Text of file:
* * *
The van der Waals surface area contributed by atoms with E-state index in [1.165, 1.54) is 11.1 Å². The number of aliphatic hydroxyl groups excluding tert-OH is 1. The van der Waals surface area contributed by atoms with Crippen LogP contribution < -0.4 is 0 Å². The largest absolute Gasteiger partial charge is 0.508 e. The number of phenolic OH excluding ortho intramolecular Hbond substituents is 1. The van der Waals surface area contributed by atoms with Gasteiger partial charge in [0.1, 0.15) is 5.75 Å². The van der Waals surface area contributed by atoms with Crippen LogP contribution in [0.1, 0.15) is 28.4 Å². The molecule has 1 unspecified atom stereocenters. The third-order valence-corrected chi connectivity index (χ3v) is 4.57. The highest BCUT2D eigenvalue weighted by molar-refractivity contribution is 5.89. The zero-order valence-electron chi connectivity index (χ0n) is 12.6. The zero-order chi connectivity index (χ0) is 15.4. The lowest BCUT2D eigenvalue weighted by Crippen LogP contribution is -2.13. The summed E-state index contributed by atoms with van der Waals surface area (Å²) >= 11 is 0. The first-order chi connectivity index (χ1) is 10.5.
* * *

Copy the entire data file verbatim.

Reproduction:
The van der Waals surface area contributed by atoms with E-state index in [1.165, 1.54) is 11.1 Å². The number of aliphatic hydroxyl groups excluding tert-OH is 1. The van der Waals surface area contributed by atoms with Crippen LogP contribution < -0.4 is 0 Å². The largest absolute Gasteiger partial charge is 0.508 e. The number of phenolic OH excluding ortho intramolecular Hbond substituents is 1. The van der Waals surface area contributed by atoms with Gasteiger partial charge in [0.1, 0.15) is 5.75 Å². The van der Waals surface area contributed by atoms with Crippen LogP contribution in [0.1, 0.15) is 28.4 Å². The molecule has 1 unspecified atom stereocenters. The third-order valence-corrected chi connectivity index (χ3v) is 4.57. The highest BCUT2D eigenvalue weighted by molar-refractivity contribution is 5.89. The zero-order valence-electron chi connectivity index (χ0n) is 12.6. The zero-order chi connectivity index (χ0) is 15.4. The lowest BCUT2D eigenvalue weighted by Crippen LogP contribution is -2.13. The summed E-state index contributed by atoms with van der Waals surface area (Å²) >= 11 is 0. The first-order chi connectivity index (χ1) is 10.5.